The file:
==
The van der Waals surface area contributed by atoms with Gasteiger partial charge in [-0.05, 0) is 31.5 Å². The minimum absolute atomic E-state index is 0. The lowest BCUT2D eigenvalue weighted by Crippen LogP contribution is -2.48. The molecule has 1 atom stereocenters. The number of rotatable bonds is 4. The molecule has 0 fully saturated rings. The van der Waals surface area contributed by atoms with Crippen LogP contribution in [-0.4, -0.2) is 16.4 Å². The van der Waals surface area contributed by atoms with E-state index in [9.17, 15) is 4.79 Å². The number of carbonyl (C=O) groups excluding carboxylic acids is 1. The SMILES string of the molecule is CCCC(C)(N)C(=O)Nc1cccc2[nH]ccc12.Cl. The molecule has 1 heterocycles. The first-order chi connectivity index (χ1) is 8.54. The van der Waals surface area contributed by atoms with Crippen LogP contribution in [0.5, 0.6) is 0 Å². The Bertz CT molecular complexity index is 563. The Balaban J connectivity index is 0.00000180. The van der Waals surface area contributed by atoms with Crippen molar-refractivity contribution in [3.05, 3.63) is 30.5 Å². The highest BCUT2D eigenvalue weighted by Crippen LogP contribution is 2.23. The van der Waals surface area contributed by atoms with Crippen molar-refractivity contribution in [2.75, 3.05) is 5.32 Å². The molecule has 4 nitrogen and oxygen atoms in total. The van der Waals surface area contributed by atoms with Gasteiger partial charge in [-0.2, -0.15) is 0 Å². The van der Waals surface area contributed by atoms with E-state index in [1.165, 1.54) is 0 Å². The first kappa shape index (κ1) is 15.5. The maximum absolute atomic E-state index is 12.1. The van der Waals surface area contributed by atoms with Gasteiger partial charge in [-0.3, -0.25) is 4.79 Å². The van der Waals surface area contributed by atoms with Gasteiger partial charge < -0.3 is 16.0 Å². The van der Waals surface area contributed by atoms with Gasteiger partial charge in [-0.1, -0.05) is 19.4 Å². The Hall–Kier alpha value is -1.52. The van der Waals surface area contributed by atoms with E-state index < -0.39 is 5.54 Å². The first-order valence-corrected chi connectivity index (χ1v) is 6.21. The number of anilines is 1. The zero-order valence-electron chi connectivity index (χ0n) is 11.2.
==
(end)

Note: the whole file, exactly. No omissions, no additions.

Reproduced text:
The van der Waals surface area contributed by atoms with Gasteiger partial charge in [-0.05, 0) is 31.5 Å². The minimum absolute atomic E-state index is 0. The lowest BCUT2D eigenvalue weighted by Crippen LogP contribution is -2.48. The molecule has 1 atom stereocenters. The number of rotatable bonds is 4. The molecule has 0 fully saturated rings. The van der Waals surface area contributed by atoms with Crippen LogP contribution in [-0.4, -0.2) is 16.4 Å². The van der Waals surface area contributed by atoms with E-state index in [9.17, 15) is 4.79 Å². The number of carbonyl (C=O) groups excluding carboxylic acids is 1. The SMILES string of the molecule is CCCC(C)(N)C(=O)Nc1cccc2[nH]ccc12.Cl. The molecule has 1 heterocycles. The first-order chi connectivity index (χ1) is 8.54. The van der Waals surface area contributed by atoms with Crippen LogP contribution in [0.5, 0.6) is 0 Å². The Bertz CT molecular complexity index is 563. The Balaban J connectivity index is 0.00000180. The van der Waals surface area contributed by atoms with Crippen molar-refractivity contribution in [3.05, 3.63) is 30.5 Å². The highest BCUT2D eigenvalue weighted by Crippen LogP contribution is 2.23. The van der Waals surface area contributed by atoms with Crippen molar-refractivity contribution in [2.75, 3.05) is 5.32 Å². The molecule has 4 nitrogen and oxygen atoms in total. The van der Waals surface area contributed by atoms with Gasteiger partial charge in [-0.2, -0.15) is 0 Å². The van der Waals surface area contributed by atoms with E-state index in [1.165, 1.54) is 0 Å². The first kappa shape index (κ1) is 15.5. The maximum absolute atomic E-state index is 12.1. The van der Waals surface area contributed by atoms with Gasteiger partial charge in [-0.3, -0.25) is 4.79 Å². The van der Waals surface area contributed by atoms with Gasteiger partial charge < -0.3 is 16.0 Å². The van der Waals surface area contributed by atoms with Gasteiger partial charge in [-0.1, -0.05) is 19.4 Å². The Hall–Kier alpha value is -1.52. The van der Waals surface area contributed by atoms with E-state index < -0.39 is 5.54 Å². The first-order valence-corrected chi connectivity index (χ1v) is 6.21. The number of anilines is 1. The zero-order valence-electron chi connectivity index (χ0n) is 11.2.